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Why EU conservatives are targeting the farmers’ vote

Why EU conservatives are targeting the farmers’ vote

by host

Of the nearly 400 million eligible voters in the EU, only about 9 million work in agriculture — but their vote is the one to get ahead of next year’s European election.

As political parties across the bloc switch into campaign mode ahead of the 2024 ballot, European conservatives are mounting a campaign to secure the farmers’ vote in a bid to capitalize on discontent with green policies.

The European People’s Party (EPP), the largest group in the European Parliament and an umbrella for the political center right, has seized on new legislation to boost nature restoration — which is currently under negotiation — as a way to portray itself as defending farmers’ interests in Brussels.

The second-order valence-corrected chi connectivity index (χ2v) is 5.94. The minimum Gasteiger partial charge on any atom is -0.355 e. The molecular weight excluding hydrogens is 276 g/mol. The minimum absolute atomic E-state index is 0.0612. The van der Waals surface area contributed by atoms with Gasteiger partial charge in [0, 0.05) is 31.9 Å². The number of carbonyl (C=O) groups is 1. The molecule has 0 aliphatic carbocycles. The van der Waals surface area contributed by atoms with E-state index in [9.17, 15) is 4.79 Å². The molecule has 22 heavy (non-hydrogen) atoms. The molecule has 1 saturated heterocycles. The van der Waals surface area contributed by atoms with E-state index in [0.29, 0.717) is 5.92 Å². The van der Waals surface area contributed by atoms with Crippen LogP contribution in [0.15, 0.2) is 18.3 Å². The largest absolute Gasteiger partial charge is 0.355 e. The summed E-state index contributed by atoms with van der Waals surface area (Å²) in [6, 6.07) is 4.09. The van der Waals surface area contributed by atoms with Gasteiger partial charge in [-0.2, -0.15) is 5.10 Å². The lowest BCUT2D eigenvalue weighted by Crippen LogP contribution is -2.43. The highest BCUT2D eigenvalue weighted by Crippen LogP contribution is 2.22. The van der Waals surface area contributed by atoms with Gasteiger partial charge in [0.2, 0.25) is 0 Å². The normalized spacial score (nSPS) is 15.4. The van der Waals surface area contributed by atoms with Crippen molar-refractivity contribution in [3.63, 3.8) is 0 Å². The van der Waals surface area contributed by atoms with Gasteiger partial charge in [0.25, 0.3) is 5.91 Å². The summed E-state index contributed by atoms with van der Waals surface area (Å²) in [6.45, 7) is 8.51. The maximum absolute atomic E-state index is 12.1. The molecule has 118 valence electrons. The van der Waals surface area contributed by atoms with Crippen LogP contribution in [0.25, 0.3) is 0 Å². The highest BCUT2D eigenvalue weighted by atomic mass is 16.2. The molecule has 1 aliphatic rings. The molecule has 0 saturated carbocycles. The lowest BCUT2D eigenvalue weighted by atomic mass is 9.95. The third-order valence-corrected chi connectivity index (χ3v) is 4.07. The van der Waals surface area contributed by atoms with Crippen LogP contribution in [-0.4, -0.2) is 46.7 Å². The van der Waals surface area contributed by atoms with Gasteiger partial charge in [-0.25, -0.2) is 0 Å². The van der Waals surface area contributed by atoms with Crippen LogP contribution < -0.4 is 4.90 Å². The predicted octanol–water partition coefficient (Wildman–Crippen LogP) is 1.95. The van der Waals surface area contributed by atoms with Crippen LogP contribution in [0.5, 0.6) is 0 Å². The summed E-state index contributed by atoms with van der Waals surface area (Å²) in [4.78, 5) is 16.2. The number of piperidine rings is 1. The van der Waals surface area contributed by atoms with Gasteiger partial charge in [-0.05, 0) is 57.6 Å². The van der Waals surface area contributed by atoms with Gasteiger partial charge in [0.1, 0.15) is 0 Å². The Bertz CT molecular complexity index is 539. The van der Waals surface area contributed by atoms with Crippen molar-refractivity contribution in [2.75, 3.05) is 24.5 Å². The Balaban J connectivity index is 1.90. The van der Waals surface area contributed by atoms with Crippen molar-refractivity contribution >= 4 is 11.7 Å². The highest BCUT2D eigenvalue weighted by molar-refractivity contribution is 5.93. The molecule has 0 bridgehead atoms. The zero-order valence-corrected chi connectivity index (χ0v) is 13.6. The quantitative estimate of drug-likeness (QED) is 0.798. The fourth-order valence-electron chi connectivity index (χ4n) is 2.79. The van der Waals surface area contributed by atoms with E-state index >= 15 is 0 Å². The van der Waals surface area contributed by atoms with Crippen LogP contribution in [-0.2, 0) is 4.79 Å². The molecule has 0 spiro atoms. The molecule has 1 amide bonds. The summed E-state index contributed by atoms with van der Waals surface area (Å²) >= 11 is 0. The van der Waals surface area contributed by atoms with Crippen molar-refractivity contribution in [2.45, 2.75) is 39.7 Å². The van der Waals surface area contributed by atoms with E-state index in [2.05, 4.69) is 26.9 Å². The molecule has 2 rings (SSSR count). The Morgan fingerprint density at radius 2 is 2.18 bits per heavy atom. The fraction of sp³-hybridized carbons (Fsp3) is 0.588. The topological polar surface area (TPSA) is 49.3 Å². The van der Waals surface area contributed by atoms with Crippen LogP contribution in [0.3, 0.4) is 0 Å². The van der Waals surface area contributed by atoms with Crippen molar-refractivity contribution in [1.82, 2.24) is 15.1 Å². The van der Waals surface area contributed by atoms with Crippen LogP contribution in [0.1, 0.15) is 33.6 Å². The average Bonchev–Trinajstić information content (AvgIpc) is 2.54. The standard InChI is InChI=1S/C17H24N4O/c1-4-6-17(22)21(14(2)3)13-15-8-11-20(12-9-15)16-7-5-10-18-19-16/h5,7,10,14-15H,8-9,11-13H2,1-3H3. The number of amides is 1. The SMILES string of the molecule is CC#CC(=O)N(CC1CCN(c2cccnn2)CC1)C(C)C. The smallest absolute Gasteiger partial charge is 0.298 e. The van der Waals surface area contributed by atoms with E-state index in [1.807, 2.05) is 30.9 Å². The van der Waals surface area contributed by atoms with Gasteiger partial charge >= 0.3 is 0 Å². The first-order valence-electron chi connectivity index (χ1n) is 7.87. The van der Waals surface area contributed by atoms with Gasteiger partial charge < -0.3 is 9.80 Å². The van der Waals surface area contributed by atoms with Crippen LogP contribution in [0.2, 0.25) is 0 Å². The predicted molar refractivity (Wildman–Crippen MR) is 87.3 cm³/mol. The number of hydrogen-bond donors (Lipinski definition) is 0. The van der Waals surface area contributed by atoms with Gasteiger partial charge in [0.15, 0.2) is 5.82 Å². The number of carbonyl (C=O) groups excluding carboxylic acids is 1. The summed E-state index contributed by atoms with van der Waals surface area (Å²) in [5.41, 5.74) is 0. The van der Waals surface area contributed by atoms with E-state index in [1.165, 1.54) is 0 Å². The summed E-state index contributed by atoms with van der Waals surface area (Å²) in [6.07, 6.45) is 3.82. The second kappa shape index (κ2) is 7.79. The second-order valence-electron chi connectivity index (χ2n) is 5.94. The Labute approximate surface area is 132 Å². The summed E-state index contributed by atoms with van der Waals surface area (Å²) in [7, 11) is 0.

The campaign is a strategic one, experts say.

Farmers are a tiny constituency, but they are an incredibly vocal and powerful one, said Wouter van der Brug, a professor of political science at the University of Amsterdam.

Their plight also attracts sympathy — and taps into broader discontent over the rapid pace of change as Europe pushes through green legislation aimed at tackling climate change.

“Many people sympathize with farmers, not just in rural areas, but also in smaller cities, in more peripheral areas,” increasing their importance in elections, said van der Brug.

“The proposed reforms of the farming industry are a symbol of those rapid changes that people object to,” he explained.